Tumbling Through the Rabbit Hole...
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IUI #2 Is A Go-Go

Posted by Haisla Thursday, 24 April 2014

So, I finally managed to speak to Nurse Nelly today (which was just as well, since I was planning to visit the Clinic today to speak to someone face-to-face) when she, to my shock, actually returned my call(s).

It was very sweet of her, and she is very sweet, when finally available. NHS really has such laid-back attitude to these fertility treatments, that sometimes they seem to be practically horizontal.

I raised my concerns re: Clomid (mainly the weird eye symptoms) and after checking with the Doc she gave me go-ahead for round two. I decided not to bring up the other concerns, as my understanding is, that I will have a consult with the doctor after IUI #2 to discuss the way ahead, so I decided to bring up concerns 2, 3, and 4 then.

Now I just need to wait for AF to start, which should happen on Monday, Tuesday or Wednesday latest.

I had a brief moment of panic again, though, when Nelly mentioned that should CD11 (which is the day I last had the IUI done) fall on the Bank Holiday Monday (6th May) this cycle, too, would need to be cancelled ("No pigging way!!!", said I in my head). Fortunately when I checked my diary that scenario looks highly unlikely, unless AF decides to arrive super-early, i.e. tomorrow. That would be CD24 and my cycles have never been that short. So I'm banking on my cycle being the normal length, which for me is between 26  and 27 days. No spotting yet, but that too should start in due course. I am trying really hard to keep my hopes within a minus scale this time, as I'm so sick of being disappointed.

On happier news, I cycled, not quite to work, but to the station for the first time today.

I  had completely overdressed for the weather (I had at least three layers on in true winter-style; I really haven't quite come to believe it's spring yet) and was sweating like a pig. Not a very dignified start to the day. I may need to bring a change of clothes with me to work, so that I can be all fragrant and lovely rather than a crumpled mess, when I finally get there. Overall I was pretty pleased with myself and only had to resort to using the pavement a few times, when the traffic got really menacing. I'm hoping that as I ride more, my confidence levels will grow and I will feel less intimidated by the cars (even though a lot of them drive right by the side of the cycle lane, and sometime even on it!! Grrr! As a non-driver I find it really hard to sympathise with such behaviour. I may change my tune, yet, once I'm behind the wheel myself).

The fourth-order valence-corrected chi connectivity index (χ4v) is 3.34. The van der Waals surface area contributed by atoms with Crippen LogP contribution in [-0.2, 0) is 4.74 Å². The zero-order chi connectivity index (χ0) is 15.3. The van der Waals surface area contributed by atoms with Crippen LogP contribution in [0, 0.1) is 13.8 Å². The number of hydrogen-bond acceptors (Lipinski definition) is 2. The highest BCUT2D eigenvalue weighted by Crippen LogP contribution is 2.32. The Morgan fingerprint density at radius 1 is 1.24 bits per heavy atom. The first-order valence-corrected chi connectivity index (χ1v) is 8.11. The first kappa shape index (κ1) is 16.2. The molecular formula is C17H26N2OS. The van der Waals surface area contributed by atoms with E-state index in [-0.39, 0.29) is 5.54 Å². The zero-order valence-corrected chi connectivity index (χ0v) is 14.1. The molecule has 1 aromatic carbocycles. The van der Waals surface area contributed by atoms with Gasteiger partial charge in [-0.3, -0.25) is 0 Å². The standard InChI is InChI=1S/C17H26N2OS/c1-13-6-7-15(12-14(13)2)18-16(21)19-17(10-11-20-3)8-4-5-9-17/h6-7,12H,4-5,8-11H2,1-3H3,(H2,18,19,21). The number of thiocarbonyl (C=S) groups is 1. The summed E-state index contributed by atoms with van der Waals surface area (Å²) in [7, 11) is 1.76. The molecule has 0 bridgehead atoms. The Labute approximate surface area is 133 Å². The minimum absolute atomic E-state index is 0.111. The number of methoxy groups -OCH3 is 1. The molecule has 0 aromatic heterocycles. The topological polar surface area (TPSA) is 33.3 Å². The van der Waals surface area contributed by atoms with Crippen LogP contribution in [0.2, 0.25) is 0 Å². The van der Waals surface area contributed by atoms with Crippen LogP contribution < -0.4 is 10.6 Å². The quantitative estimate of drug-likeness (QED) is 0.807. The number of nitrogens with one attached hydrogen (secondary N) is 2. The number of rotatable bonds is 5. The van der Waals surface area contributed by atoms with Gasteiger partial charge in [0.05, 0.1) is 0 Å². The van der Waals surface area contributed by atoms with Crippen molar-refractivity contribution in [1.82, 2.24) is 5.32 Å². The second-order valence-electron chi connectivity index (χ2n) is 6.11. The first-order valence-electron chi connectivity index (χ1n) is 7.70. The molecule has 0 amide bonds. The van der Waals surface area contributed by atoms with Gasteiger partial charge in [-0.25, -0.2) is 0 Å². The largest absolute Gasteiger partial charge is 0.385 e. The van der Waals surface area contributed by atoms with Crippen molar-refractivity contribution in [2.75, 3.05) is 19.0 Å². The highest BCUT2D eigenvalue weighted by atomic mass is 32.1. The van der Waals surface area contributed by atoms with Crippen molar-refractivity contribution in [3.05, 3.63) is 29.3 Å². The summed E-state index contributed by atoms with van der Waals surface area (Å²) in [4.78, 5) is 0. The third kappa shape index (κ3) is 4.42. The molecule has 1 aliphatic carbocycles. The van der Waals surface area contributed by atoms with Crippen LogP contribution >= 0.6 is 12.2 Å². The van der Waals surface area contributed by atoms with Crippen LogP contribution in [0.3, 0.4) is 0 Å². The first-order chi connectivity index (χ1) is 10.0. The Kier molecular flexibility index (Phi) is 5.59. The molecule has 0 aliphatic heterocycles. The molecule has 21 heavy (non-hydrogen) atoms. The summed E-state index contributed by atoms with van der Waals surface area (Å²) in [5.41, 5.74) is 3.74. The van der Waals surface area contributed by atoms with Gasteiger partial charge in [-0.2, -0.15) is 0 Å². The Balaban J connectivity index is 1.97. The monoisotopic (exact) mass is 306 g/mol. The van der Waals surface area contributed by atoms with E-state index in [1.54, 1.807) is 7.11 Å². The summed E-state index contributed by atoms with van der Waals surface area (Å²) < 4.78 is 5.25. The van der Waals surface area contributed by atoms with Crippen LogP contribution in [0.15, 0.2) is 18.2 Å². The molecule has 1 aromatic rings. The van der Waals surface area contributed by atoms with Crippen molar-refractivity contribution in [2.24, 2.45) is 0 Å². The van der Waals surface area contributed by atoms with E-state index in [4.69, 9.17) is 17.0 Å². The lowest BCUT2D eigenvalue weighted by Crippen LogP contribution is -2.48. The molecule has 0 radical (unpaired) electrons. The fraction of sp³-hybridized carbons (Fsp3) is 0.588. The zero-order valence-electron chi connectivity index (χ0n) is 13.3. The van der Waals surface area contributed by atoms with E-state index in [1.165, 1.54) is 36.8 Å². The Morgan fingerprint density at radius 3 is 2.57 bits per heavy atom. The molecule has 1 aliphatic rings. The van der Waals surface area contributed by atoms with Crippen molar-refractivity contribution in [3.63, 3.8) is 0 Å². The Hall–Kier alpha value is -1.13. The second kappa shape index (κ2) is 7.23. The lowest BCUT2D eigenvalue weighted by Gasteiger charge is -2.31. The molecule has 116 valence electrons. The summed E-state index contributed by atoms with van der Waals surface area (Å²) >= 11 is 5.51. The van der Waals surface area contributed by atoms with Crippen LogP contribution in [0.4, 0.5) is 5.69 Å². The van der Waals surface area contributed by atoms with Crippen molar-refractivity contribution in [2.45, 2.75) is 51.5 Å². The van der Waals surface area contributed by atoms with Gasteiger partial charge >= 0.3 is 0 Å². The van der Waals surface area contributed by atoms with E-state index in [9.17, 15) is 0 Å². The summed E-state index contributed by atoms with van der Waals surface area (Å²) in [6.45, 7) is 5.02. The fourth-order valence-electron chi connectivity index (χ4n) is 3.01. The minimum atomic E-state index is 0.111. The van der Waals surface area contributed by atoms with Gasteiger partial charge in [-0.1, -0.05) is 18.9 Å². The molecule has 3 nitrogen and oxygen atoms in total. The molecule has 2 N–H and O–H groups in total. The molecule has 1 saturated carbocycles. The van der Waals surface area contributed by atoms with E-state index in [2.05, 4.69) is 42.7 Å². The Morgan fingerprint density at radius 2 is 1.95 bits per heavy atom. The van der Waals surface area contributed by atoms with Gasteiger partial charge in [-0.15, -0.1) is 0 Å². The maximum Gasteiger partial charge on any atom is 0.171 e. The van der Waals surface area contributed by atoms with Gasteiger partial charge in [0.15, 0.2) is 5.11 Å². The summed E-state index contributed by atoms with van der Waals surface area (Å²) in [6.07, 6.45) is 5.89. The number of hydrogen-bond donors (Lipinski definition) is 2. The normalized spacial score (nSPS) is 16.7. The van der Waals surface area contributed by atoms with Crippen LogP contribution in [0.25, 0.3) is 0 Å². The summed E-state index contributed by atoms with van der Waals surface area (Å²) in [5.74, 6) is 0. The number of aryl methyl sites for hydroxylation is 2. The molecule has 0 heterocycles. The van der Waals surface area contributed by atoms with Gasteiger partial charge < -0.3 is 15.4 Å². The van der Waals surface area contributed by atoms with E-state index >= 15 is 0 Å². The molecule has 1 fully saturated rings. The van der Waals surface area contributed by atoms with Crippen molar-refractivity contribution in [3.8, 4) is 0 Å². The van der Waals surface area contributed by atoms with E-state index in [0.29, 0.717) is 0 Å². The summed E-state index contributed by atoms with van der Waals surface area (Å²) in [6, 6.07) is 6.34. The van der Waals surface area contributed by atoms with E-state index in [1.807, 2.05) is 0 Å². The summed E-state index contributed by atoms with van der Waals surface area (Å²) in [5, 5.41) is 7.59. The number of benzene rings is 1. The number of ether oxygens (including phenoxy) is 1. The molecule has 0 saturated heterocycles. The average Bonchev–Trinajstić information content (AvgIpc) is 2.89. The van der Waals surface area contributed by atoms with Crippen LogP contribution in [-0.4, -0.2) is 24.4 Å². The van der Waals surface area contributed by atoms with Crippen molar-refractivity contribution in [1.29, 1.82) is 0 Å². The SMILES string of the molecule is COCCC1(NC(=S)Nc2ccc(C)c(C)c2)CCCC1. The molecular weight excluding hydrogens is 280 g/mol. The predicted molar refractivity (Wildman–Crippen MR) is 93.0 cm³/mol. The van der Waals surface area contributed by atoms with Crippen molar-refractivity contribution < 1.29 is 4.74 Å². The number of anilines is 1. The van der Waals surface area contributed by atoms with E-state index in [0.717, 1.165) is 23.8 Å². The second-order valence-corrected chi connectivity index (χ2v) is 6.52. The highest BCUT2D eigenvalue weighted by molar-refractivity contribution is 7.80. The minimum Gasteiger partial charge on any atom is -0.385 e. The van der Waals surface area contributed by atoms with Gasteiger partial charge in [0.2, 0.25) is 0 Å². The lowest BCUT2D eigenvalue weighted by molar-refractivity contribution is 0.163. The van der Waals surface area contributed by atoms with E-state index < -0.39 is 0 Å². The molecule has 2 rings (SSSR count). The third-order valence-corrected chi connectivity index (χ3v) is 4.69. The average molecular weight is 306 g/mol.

I even got a nice big smile from a fellow ("real") cyclist who was dressed in his cool cycle gear. I'm pretty sure it was a genuine smile, rather than one of pity, even though I do look like a total geek when on the road. My husband, in his infinite wisdom, has encouraged me to look as nerdy as possible whilst cycling, as it apparently frightens the drivers to give you more space, since they'll think you're a hazardous non-pro (which sadly is true in my case). Since Husby works for the emergency services and has quite a lot of experience of witnessing road traffic accidents and the aftermath, I take his words to heart. So I wear my yellow tabard, my ginormous white cycling helmet and a pair of unattractive reflective bands strapped around my ankles. I have decided that if it'll save my life I shall have no pride when riding a bicycle.

I can't believe I used to cycle all through my childhood, and so fearlessly, too. Then again, my home country has far less traffic than the UK and is far more geared up to cyclists. Come on, Mr Johnson, take a leaf out of the Scandinavian's book!

So that's that here in Endoland - learning how to ride again whilst waiting for CD1.


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